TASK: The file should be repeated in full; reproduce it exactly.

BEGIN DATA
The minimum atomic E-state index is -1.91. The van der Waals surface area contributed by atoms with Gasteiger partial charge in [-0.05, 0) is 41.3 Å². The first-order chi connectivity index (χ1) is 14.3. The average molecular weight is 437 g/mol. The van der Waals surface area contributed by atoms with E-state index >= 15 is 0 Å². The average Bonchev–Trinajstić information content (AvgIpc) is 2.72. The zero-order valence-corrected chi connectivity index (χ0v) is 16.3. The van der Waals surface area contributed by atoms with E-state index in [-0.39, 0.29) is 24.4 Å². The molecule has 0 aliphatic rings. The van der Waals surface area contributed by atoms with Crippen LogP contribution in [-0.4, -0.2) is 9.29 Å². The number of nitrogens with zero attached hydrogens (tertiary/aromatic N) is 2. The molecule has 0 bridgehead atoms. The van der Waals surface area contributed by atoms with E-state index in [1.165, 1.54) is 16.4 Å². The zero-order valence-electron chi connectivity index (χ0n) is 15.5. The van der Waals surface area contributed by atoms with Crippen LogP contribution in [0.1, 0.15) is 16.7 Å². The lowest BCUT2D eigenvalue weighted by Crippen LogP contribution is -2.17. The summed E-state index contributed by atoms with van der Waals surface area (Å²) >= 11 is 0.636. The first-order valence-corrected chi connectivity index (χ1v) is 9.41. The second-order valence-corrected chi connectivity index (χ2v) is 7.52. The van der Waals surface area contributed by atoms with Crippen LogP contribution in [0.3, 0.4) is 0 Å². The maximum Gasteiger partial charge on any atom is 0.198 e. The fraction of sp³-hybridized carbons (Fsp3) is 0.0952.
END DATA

The minimum atomic E-state index is -1.91. The van der Waals surface area contributed by atoms with Gasteiger partial charge in [-0.05, 0) is 41.3 Å². The first-order chi connectivity index (χ1) is 14.3. The average molecular weight is 437 g/mol. The van der Waals surface area contributed by atoms with E-state index >= 15 is 0 Å². The average Bonchev–Trinajstić information content (AvgIpc) is 2.72. The zero-order valence-corrected chi connectivity index (χ0v) is 16.3. The van der Waals surface area contributed by atoms with E-state index in [-0.39, 0.29) is 24.4 Å². The molecule has 0 aliphatic rings. The van der Waals surface area contributed by atoms with Crippen LogP contribution in [-0.4, -0.2) is 9.29 Å². The number of nitrogens with zero attached hydrogens (tertiary/aromatic N) is 2. The molecule has 0 bridgehead atoms. The van der Waals surface area contributed by atoms with E-state index in [1.165, 1.54) is 16.4 Å². The zero-order valence-electron chi connectivity index (χ0n) is 15.5. The van der Waals surface area contributed by atoms with Crippen LogP contribution in [0.1, 0.15) is 16.7 Å². The lowest BCUT2D eigenvalue weighted by Crippen LogP contribution is -2.17. The summed E-state index contributed by atoms with van der Waals surface area (Å²) >= 11 is 0.636. The first-order valence-corrected chi connectivity index (χ1v) is 9.41. The second-order valence-corrected chi connectivity index (χ2v) is 7.52. The van der Waals surface area contributed by atoms with Crippen LogP contribution in [0.3, 0.4) is 0 Å². The maximum Gasteiger partial charge on any atom is 0.198 e. The fraction of sp³-hybridized carbons (Fsp3) is 0.0952.